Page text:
Given that the population census set for 2020 will be postponed once again due to early elections (scheduled for April 12, 2020, but likely to be postponed due to ratification of the agreement on NATO accession from some countries), then the issues remain pending for some time, fueling hopes that the law will “claw” at exactly the “20 percent”.

In this way, the critical voices of the law that it should mention the Albanian language, not the percentage, have an increasing significance for a future time when this issue should be touched upon both the law and the Constitution.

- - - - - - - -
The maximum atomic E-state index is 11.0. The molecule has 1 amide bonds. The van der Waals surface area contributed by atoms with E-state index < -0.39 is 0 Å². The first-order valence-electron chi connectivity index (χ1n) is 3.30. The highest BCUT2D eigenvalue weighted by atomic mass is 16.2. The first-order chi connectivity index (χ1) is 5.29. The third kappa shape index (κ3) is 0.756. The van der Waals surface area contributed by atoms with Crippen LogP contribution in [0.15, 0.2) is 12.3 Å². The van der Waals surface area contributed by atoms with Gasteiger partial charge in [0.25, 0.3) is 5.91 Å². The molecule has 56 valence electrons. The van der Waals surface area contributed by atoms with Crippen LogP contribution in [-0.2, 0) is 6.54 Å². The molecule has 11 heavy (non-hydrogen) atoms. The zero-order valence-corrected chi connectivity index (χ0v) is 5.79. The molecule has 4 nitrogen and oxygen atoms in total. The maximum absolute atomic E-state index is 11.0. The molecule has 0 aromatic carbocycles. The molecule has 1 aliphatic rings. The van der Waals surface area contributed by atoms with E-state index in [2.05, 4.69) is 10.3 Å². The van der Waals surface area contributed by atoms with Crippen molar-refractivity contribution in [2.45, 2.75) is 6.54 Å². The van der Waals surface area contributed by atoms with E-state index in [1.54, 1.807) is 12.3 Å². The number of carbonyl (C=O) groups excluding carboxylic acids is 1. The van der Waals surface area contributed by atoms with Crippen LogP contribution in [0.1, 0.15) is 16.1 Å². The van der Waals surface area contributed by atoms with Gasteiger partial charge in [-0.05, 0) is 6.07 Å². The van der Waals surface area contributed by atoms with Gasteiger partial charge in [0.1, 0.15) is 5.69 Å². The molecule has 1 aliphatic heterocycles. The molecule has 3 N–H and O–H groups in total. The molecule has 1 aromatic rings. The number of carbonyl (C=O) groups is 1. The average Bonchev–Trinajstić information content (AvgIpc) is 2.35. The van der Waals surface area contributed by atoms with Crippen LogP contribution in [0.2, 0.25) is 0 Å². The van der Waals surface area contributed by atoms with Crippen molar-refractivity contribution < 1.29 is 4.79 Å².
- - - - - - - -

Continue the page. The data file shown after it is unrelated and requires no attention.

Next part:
Asked in an interview for TV Klan Macedonia (October 2019), VMRO-DPMNE leader Hristijan Micskovski treated the issue as “not right”, but added that it is a result of political compromises. Indeed, it must be said that the Law on the Use of Languages is what the SDSM leader had said earlier that it would go “beyond the Ohrid Agreement”, a flexibility which in the atmosphere of political divisions resulted with the mentioned law, but not with constitutional changes, which were impossible without a two-thirds vote. The real beginning of the implementation of the Law on the Use of Languages may be the establishment of the Agency for the Implementation of Languages Spoken by the 20 percent of Citizens (under Article 18), which made as an obligation to fulfill the purposes of the law, promote, protect and the equal application of the official language spoken by at least 20 percent of the citizens ”and its alphabet, through the support bodies of the institutions referred to in Article 1 indent 3. However, like any new body but also like any new regulation, implementation could be neither fast nor efficient in every respect. Indeed, the expectations of the “most concerned” part that everything would start with the establishment of the Agency (…) were not realistic even because they did not take into account the fact that this new body first had to deal with itself (organizational issues, budgeting, teaming), but also with time bounded assignments for at least one year. The first test of the Agency was the beginning of the implementation of the Prespa Agreement on the change of the name of the state, which in consultation with language experts set about translating the new name as North Macedonia, a name that for some professors (dr .Haki Imeri …) remark that, even though an adequate translation, it is not practical what the “North Macedonia” variant would be. Meanwhile, in its 114th meeting, the Parliament of the Republic of North Macedonia adopted another law: the Law on the Inspectorate of the Use of Languages, which was adopted without opposition deputies (VMRO-DPMNE) . This law came in the wave of reactions from the Venice Commission’s (unofficial) advisory opinion, according to which some of the solutions in the Law on the Use of Languages are beyond European norms for the use of minority languages and regional languages “by imposing unrealistic legal obligations on public institutions” . The position of this committee is still taken as unofficial, but for many Albanian media and intellectual circles, the Government’s initiative to this commission was understood as a tactical action against the opposition (to relativize its pressure because of the law) as a secret goal of SDSM for revising some “excessive” solutions. Does the position of the Ministry of Justice reinforce the suspicion that the suggestions of this commission will be taken into consideration? However, few think there can be a turning back. Especially not now when the early elections for spring are announced, where SDSM will need the votes of Albanians.